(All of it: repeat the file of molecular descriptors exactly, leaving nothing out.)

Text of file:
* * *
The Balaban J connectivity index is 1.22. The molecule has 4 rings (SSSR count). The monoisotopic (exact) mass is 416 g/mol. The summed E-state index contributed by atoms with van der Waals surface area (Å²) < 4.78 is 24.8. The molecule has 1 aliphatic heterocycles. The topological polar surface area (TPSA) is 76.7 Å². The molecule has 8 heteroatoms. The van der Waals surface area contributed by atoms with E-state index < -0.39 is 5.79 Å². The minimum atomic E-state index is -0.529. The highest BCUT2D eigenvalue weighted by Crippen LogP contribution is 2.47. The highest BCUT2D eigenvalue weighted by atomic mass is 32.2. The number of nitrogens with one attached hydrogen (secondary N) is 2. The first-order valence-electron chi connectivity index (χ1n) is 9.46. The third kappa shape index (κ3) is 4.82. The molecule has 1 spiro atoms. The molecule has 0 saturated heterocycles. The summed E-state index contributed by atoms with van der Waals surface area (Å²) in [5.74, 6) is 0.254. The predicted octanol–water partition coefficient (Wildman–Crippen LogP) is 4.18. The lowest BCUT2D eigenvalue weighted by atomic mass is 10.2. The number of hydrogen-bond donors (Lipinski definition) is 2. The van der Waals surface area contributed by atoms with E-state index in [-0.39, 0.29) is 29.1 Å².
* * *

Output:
The Balaban J connectivity index is 1.22. The molecule has 4 rings (SSSR count). The monoisotopic (exact) mass is 416 g/mol. The summed E-state index contributed by atoms with van der Waals surface area (Å²) < 4.78 is 24.8. The molecule has 1 aliphatic heterocycles. The topological polar surface area (TPSA) is 76.7 Å². The molecule has 8 heteroatoms. The van der Waals surface area contributed by atoms with E-state index < -0.39 is 5.79 Å². The minimum atomic E-state index is -0.529. The highest BCUT2D eigenvalue weighted by Crippen LogP contribution is 2.47. The highest BCUT2D eigenvalue weighted by atomic mass is 32.2. The number of nitrogens with one attached hydrogen (secondary N) is 2. The first-order valence-electron chi connectivity index (χ1n) is 9.46. The third kappa shape index (κ3) is 4.82. The molecule has 1 spiro atoms. The molecule has 0 saturated heterocycles. The summed E-state index contributed by atoms with van der Waals surface area (Å²) in [5.74, 6) is 0.254. The predicted octanol–water partition coefficient (Wildman–Crippen LogP) is 4.18. The lowest BCUT2D eigenvalue weighted by atomic mass is 10.2. The number of hydrogen-bond donors (Lipinski definition) is 2. The van der Waals surface area contributed by atoms with E-state index in [-0.39, 0.29) is 29.1 Å².